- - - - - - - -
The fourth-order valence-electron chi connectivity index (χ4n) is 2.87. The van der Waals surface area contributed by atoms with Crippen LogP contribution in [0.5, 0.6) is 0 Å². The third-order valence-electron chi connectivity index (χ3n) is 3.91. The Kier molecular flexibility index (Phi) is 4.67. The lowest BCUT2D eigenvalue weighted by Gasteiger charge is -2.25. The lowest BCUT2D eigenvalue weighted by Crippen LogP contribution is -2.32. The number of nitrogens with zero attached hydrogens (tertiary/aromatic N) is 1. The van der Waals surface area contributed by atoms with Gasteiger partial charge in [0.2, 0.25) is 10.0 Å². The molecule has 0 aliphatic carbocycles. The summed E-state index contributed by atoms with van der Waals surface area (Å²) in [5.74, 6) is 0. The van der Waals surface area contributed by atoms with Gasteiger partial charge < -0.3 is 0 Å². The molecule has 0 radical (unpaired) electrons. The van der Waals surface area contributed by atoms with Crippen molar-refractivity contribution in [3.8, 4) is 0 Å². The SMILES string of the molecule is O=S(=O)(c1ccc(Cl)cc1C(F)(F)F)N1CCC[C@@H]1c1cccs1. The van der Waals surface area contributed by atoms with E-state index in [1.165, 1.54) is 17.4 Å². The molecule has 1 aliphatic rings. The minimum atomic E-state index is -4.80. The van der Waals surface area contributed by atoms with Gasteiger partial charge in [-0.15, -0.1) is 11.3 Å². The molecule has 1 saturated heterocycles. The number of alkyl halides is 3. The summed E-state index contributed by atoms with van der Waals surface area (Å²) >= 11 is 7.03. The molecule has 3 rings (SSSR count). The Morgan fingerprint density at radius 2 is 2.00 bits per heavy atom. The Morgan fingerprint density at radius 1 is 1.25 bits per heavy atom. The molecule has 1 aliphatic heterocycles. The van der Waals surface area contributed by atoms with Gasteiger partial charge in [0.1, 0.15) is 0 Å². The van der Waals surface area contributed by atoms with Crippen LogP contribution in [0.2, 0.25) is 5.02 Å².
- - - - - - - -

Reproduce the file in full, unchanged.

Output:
The fourth-order valence-electron chi connectivity index (χ4n) is 2.87. The van der Waals surface area contributed by atoms with Crippen LogP contribution in [0.5, 0.6) is 0 Å². The third-order valence-electron chi connectivity index (χ3n) is 3.91. The Kier molecular flexibility index (Phi) is 4.67. The lowest BCUT2D eigenvalue weighted by Gasteiger charge is -2.25. The lowest BCUT2D eigenvalue weighted by Crippen LogP contribution is -2.32. The number of nitrogens with zero attached hydrogens (tertiary/aromatic N) is 1. The van der Waals surface area contributed by atoms with Gasteiger partial charge in [0.2, 0.25) is 10.0 Å². The molecule has 0 aliphatic carbocycles. The summed E-state index contributed by atoms with van der Waals surface area (Å²) in [5.74, 6) is 0. The van der Waals surface area contributed by atoms with Gasteiger partial charge < -0.3 is 0 Å². The molecule has 0 radical (unpaired) electrons. The van der Waals surface area contributed by atoms with Crippen molar-refractivity contribution in [3.8, 4) is 0 Å². The SMILES string of the molecule is O=S(=O)(c1ccc(Cl)cc1C(F)(F)F)N1CCC[C@@H]1c1cccs1. The van der Waals surface area contributed by atoms with E-state index in [1.165, 1.54) is 17.4 Å². The molecule has 1 aliphatic rings. The minimum atomic E-state index is -4.80. The van der Waals surface area contributed by atoms with Gasteiger partial charge in [-0.15, -0.1) is 11.3 Å². The molecule has 1 saturated heterocycles. The number of alkyl halides is 3. The summed E-state index contributed by atoms with van der Waals surface area (Å²) >= 11 is 7.03. The molecule has 3 rings (SSSR count). The Morgan fingerprint density at radius 2 is 2.00 bits per heavy atom. The Morgan fingerprint density at radius 1 is 1.25 bits per heavy atom. The molecule has 1 aliphatic heterocycles. The van der Waals surface area contributed by atoms with Gasteiger partial charge in [0.1, 0.15) is 0 Å². The van der Waals surface area contributed by atoms with Crippen LogP contribution in [0.2, 0.25) is 5.02 Å².